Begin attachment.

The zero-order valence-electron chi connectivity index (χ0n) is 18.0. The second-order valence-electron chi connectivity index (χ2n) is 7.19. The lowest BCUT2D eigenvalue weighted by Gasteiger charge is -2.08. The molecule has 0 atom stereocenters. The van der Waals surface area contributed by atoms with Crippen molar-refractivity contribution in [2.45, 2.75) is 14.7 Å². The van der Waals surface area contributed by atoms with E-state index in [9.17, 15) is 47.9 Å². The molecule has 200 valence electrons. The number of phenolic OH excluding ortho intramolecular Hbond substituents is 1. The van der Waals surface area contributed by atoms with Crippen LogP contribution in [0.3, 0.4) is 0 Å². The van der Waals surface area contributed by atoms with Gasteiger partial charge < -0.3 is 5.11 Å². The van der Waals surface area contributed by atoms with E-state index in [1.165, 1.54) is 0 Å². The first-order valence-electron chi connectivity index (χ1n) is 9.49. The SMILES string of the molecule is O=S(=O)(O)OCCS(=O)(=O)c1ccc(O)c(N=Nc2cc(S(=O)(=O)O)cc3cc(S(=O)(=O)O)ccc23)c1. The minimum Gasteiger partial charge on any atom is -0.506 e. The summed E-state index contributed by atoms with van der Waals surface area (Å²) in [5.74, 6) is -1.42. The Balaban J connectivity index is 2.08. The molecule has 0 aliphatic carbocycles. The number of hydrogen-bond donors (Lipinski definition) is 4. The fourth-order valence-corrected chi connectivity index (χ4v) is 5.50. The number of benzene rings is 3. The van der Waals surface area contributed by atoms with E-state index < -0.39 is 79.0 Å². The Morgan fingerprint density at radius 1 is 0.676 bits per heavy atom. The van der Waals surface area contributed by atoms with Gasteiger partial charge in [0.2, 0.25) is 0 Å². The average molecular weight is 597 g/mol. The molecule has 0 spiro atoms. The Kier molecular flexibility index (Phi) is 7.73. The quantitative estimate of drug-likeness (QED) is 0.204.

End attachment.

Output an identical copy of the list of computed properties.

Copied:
The zero-order valence-electron chi connectivity index (χ0n) is 18.0. The second-order valence-electron chi connectivity index (χ2n) is 7.19. The lowest BCUT2D eigenvalue weighted by Gasteiger charge is -2.08. The molecule has 0 atom stereocenters. The van der Waals surface area contributed by atoms with Crippen molar-refractivity contribution in [2.45, 2.75) is 14.7 Å². The van der Waals surface area contributed by atoms with E-state index in [9.17, 15) is 47.9 Å². The molecule has 200 valence electrons. The number of phenolic OH excluding ortho intramolecular Hbond substituents is 1. The van der Waals surface area contributed by atoms with Crippen LogP contribution in [0.3, 0.4) is 0 Å². The van der Waals surface area contributed by atoms with Gasteiger partial charge < -0.3 is 5.11 Å². The van der Waals surface area contributed by atoms with E-state index in [1.165, 1.54) is 0 Å². The first-order valence-electron chi connectivity index (χ1n) is 9.49. The SMILES string of the molecule is O=S(=O)(O)OCCS(=O)(=O)c1ccc(O)c(N=Nc2cc(S(=O)(=O)O)cc3cc(S(=O)(=O)O)ccc23)c1. The minimum Gasteiger partial charge on any atom is -0.506 e. The summed E-state index contributed by atoms with van der Waals surface area (Å²) in [5.74, 6) is -1.42. The Balaban J connectivity index is 2.08. The molecule has 0 aliphatic carbocycles. The number of hydrogen-bond donors (Lipinski definition) is 4. The fourth-order valence-corrected chi connectivity index (χ4v) is 5.50. The number of benzene rings is 3. The van der Waals surface area contributed by atoms with E-state index < -0.39 is 79.0 Å². The Morgan fingerprint density at radius 1 is 0.676 bits per heavy atom. The van der Waals surface area contributed by atoms with Gasteiger partial charge in [0.2, 0.25) is 0 Å². The average molecular weight is 597 g/mol. The molecule has 0 spiro atoms. The Kier molecular flexibility index (Phi) is 7.73. The quantitative estimate of drug-likeness (QED) is 0.204.